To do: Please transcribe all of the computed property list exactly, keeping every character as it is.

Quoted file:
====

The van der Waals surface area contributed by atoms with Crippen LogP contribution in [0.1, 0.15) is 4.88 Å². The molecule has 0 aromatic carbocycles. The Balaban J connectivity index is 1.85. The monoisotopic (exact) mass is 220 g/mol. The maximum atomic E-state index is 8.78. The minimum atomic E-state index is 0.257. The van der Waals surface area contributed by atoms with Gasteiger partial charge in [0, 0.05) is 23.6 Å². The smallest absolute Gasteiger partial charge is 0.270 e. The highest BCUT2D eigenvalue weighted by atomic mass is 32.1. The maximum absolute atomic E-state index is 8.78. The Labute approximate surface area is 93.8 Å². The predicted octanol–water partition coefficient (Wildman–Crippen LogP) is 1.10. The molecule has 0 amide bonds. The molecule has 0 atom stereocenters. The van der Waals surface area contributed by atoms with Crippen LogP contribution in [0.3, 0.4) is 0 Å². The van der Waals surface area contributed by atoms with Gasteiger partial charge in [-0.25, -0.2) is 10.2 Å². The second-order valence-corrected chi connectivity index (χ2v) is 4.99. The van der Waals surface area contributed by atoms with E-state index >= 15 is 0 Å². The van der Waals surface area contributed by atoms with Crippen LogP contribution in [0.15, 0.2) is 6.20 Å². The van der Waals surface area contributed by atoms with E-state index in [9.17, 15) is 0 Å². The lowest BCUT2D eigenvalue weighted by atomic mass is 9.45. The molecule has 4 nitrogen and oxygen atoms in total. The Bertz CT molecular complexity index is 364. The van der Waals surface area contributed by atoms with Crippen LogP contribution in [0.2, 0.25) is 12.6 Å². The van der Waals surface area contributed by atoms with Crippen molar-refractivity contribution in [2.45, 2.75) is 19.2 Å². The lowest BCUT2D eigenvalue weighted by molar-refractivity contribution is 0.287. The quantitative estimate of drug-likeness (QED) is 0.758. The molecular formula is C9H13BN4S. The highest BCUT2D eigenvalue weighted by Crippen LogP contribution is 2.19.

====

The van der Waals surface area contributed by atoms with Crippen LogP contribution in [0.1, 0.15) is 4.88 Å². The molecule has 0 aromatic carbocycles. The Balaban J connectivity index is 1.85. The monoisotopic (exact) mass is 220 g/mol. The maximum atomic E-state index is 8.78. The minimum atomic E-state index is 0.257. The van der Waals surface area contributed by atoms with Gasteiger partial charge in [0, 0.05) is 23.6 Å². The smallest absolute Gasteiger partial charge is 0.270 e. The highest BCUT2D eigenvalue weighted by atomic mass is 32.1. The maximum absolute atomic E-state index is 8.78. The Labute approximate surface area is 93.8 Å². The predicted octanol–water partition coefficient (Wildman–Crippen LogP) is 1.10. The molecule has 0 amide bonds. The molecule has 0 atom stereocenters. The van der Waals surface area contributed by atoms with Crippen LogP contribution in [0.3, 0.4) is 0 Å². The van der Waals surface area contributed by atoms with Gasteiger partial charge in [-0.25, -0.2) is 10.2 Å². The second-order valence-corrected chi connectivity index (χ2v) is 4.99. The van der Waals surface area contributed by atoms with E-state index >= 15 is 0 Å². The van der Waals surface area contributed by atoms with Crippen LogP contribution in [0.15, 0.2) is 6.20 Å². The van der Waals surface area contributed by atoms with E-state index in [9.17, 15) is 0 Å². The lowest BCUT2D eigenvalue weighted by atomic mass is 9.45. The molecule has 4 nitrogen and oxygen atoms in total. The Bertz CT molecular complexity index is 364. The van der Waals surface area contributed by atoms with Crippen LogP contribution in [0.2, 0.25) is 12.6 Å². The van der Waals surface area contributed by atoms with Crippen molar-refractivity contribution in [2.45, 2.75) is 19.2 Å². The lowest BCUT2D eigenvalue weighted by molar-refractivity contribution is 0.287. The quantitative estimate of drug-likeness (QED) is 0.758. The molecular formula is C9H13BN4S. The highest BCUT2D eigenvalue weighted by Crippen LogP contribution is 2.19.